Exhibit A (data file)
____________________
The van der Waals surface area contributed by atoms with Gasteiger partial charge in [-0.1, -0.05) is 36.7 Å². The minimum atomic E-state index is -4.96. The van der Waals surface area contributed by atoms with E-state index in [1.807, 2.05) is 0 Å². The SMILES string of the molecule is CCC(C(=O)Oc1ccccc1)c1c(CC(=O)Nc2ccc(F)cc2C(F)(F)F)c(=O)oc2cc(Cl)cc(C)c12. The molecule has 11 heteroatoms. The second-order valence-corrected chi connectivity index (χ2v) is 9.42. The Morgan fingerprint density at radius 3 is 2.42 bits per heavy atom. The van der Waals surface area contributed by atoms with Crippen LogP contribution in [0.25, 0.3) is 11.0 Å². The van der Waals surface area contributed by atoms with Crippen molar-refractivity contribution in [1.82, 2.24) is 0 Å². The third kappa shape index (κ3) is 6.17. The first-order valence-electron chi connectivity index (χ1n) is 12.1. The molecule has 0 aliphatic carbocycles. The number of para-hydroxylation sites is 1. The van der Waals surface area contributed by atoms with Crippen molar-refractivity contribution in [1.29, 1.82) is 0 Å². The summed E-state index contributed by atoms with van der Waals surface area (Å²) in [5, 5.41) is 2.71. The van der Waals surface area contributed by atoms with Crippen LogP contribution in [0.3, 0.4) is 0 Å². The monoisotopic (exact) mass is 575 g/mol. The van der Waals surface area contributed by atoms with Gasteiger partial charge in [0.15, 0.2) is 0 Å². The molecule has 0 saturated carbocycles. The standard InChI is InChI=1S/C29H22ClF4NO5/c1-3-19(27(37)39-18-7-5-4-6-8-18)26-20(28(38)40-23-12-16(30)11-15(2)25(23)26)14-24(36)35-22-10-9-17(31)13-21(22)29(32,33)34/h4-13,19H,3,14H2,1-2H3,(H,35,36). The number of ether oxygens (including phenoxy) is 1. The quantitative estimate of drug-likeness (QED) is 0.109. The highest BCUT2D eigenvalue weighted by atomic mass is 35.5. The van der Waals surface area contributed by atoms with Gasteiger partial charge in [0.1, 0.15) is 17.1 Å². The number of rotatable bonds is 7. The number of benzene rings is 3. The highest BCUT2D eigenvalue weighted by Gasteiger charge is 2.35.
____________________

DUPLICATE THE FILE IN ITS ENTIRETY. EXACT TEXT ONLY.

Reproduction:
The van der Waals surface area contributed by atoms with Gasteiger partial charge in [-0.1, -0.05) is 36.7 Å². The minimum atomic E-state index is -4.96. The van der Waals surface area contributed by atoms with E-state index in [1.807, 2.05) is 0 Å². The SMILES string of the molecule is CCC(C(=O)Oc1ccccc1)c1c(CC(=O)Nc2ccc(F)cc2C(F)(F)F)c(=O)oc2cc(Cl)cc(C)c12. The molecule has 11 heteroatoms. The second-order valence-corrected chi connectivity index (χ2v) is 9.42. The Morgan fingerprint density at radius 3 is 2.42 bits per heavy atom. The van der Waals surface area contributed by atoms with Crippen LogP contribution in [0.25, 0.3) is 11.0 Å². The van der Waals surface area contributed by atoms with Crippen molar-refractivity contribution in [1.82, 2.24) is 0 Å². The third kappa shape index (κ3) is 6.17. The first-order valence-electron chi connectivity index (χ1n) is 12.1. The molecule has 0 aliphatic carbocycles. The number of para-hydroxylation sites is 1. The van der Waals surface area contributed by atoms with Crippen molar-refractivity contribution in [1.29, 1.82) is 0 Å². The summed E-state index contributed by atoms with van der Waals surface area (Å²) in [5, 5.41) is 2.71. The van der Waals surface area contributed by atoms with Crippen LogP contribution in [0.3, 0.4) is 0 Å². The monoisotopic (exact) mass is 575 g/mol. The van der Waals surface area contributed by atoms with Gasteiger partial charge in [0.15, 0.2) is 0 Å². The molecule has 0 saturated carbocycles. The standard InChI is InChI=1S/C29H22ClF4NO5/c1-3-19(27(37)39-18-7-5-4-6-8-18)26-20(28(38)40-23-12-16(30)11-15(2)25(23)26)14-24(36)35-22-10-9-17(31)13-21(22)29(32,33)34/h4-13,19H,3,14H2,1-2H3,(H,35,36). The number of ether oxygens (including phenoxy) is 1. The quantitative estimate of drug-likeness (QED) is 0.109. The highest BCUT2D eigenvalue weighted by atomic mass is 35.5. The van der Waals surface area contributed by atoms with Gasteiger partial charge in [0.1, 0.15) is 17.1 Å². The number of rotatable bonds is 7. The number of benzene rings is 3. The highest BCUT2D eigenvalue weighted by Gasteiger charge is 2.35.